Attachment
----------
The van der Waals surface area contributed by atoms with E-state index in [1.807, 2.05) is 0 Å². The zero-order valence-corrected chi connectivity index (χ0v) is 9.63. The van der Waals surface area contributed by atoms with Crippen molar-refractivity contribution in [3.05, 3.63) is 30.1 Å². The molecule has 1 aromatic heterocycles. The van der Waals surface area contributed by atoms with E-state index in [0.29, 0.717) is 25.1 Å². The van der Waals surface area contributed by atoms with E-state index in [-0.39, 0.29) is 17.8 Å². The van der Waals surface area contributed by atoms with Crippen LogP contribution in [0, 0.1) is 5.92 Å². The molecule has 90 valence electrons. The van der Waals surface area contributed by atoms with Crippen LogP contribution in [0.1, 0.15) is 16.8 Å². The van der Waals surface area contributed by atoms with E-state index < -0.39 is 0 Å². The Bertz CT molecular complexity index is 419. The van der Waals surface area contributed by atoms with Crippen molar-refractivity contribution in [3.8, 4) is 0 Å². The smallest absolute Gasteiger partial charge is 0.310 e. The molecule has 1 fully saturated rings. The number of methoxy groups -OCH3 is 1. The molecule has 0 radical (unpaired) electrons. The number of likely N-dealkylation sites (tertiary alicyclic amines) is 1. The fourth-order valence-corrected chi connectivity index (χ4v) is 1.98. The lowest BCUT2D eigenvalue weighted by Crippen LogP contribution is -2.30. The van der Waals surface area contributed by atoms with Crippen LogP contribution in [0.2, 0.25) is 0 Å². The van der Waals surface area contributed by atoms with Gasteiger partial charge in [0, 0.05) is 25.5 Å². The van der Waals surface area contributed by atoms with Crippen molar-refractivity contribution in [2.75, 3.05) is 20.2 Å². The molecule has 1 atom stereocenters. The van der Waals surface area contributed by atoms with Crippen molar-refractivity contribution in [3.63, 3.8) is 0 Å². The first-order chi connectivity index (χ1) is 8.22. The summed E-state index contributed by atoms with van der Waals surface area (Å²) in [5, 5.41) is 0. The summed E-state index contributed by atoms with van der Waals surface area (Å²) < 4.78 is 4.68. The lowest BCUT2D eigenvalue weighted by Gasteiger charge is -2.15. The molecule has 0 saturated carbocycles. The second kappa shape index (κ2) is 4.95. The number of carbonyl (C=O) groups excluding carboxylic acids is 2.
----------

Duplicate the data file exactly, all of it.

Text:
The van der Waals surface area contributed by atoms with E-state index in [1.807, 2.05) is 0 Å². The zero-order valence-corrected chi connectivity index (χ0v) is 9.63. The van der Waals surface area contributed by atoms with Crippen molar-refractivity contribution in [3.05, 3.63) is 30.1 Å². The molecule has 1 aromatic heterocycles. The van der Waals surface area contributed by atoms with E-state index in [0.29, 0.717) is 25.1 Å². The van der Waals surface area contributed by atoms with E-state index in [-0.39, 0.29) is 17.8 Å². The van der Waals surface area contributed by atoms with Crippen LogP contribution in [0, 0.1) is 5.92 Å². The molecule has 90 valence electrons. The van der Waals surface area contributed by atoms with Crippen LogP contribution in [0.1, 0.15) is 16.8 Å². The van der Waals surface area contributed by atoms with E-state index < -0.39 is 0 Å². The Bertz CT molecular complexity index is 419. The van der Waals surface area contributed by atoms with Crippen molar-refractivity contribution in [3.8, 4) is 0 Å². The smallest absolute Gasteiger partial charge is 0.310 e. The molecule has 1 fully saturated rings. The number of methoxy groups -OCH3 is 1. The molecule has 0 radical (unpaired) electrons. The number of likely N-dealkylation sites (tertiary alicyclic amines) is 1. The fourth-order valence-corrected chi connectivity index (χ4v) is 1.98. The lowest BCUT2D eigenvalue weighted by Crippen LogP contribution is -2.30. The van der Waals surface area contributed by atoms with Crippen LogP contribution in [0.2, 0.25) is 0 Å². The van der Waals surface area contributed by atoms with Gasteiger partial charge in [0, 0.05) is 25.5 Å². The van der Waals surface area contributed by atoms with Crippen molar-refractivity contribution in [2.75, 3.05) is 20.2 Å². The molecule has 1 atom stereocenters. The van der Waals surface area contributed by atoms with Crippen molar-refractivity contribution in [3.63, 3.8) is 0 Å². The first-order chi connectivity index (χ1) is 8.22. The summed E-state index contributed by atoms with van der Waals surface area (Å²) in [5, 5.41) is 0. The summed E-state index contributed by atoms with van der Waals surface area (Å²) < 4.78 is 4.68. The lowest BCUT2D eigenvalue weighted by Gasteiger charge is -2.15. The molecule has 0 saturated carbocycles. The second kappa shape index (κ2) is 4.95. The number of carbonyl (C=O) groups excluding carboxylic acids is 2.